• Project Steps: Students first consider the data necessary to answer the prompt, then they collect data by riding a stationary bike, finally they use critical thinking and high level math and science concepts such as converting watts to joules to calories. 

Watch Mike’s interactive guided tour and download his complete project materials.

How Elizabeth Did It

  • School: Joyce Kilmer Elementary (PreK - 8)
  • Type of School: Public - District
  • Location: Chicago, IL
  • School Population: 778
  • Demographic: 95% minority students
  • % Free/reduced lunch program: 98%
 
  • Grade: 4th
  • Timing: approximately three weeks
  • Subjects: science, math, physical education, nutrition
  • Materials: jump ropes, Fitbit, poster board, workbooks/pencils, school lunches and nutritional info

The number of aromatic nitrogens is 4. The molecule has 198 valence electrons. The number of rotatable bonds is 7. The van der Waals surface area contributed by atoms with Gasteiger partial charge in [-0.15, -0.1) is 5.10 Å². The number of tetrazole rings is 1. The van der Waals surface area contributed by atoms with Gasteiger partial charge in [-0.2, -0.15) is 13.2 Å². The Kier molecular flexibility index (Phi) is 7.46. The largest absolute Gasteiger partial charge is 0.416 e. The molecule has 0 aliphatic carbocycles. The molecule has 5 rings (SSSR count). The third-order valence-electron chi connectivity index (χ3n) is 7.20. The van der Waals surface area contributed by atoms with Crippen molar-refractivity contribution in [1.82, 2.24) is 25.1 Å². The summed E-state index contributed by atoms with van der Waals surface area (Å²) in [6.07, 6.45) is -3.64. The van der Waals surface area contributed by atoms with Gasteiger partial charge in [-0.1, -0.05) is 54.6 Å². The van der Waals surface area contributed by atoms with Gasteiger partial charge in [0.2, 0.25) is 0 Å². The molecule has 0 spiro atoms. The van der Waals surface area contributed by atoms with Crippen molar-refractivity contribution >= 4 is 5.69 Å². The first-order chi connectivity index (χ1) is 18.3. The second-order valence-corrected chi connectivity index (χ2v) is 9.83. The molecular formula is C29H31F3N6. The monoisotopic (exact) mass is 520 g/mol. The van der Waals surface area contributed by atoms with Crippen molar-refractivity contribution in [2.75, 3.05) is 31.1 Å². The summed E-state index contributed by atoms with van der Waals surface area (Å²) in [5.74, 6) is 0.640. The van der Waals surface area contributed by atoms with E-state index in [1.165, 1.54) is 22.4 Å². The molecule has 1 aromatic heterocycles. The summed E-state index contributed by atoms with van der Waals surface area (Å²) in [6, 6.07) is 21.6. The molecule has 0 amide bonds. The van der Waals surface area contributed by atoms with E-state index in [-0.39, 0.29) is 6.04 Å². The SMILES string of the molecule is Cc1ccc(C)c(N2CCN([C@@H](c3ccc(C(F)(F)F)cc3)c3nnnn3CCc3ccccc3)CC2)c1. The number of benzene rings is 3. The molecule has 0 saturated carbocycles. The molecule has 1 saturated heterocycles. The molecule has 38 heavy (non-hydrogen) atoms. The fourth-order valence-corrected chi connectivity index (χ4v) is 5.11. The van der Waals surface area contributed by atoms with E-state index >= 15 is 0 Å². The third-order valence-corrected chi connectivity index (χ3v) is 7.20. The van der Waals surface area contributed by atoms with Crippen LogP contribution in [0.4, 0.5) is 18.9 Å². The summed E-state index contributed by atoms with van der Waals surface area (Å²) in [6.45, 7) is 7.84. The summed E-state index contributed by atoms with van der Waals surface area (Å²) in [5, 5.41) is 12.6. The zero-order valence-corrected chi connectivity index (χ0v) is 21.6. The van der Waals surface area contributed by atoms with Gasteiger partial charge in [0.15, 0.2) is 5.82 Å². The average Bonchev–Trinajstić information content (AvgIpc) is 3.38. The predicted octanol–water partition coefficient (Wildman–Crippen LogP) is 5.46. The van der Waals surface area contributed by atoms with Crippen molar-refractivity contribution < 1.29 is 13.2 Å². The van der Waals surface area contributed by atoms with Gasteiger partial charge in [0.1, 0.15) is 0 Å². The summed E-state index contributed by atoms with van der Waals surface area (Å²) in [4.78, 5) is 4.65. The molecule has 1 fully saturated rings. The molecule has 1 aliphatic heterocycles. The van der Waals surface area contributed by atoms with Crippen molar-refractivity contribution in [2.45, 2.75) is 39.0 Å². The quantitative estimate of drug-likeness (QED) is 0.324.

• Project Steps: Students consider how different exercises burn different numbers of calories, then they observe and record how many calories are in common school lunch items. Next, students perform various common exercises for 20 minutes (running, climbing stairs, and jumping rope) while wearing a Fitbit. Finally, they displayed their results visually on poster boards.
More details about Elizabeth’s project adaptations will be available soon.

Featured project adaptations by Stevenson: 
  • Since Stevenson did not have easy access to stationary bikes, students walked, jump roped and climbed stairs with a Fitbit for 20 minutes to compare and record how many calories each activity burns. 
  • Instead of focusing on the burrito, Stevenson’s students considered the calories found in their school lunches because it was readily available.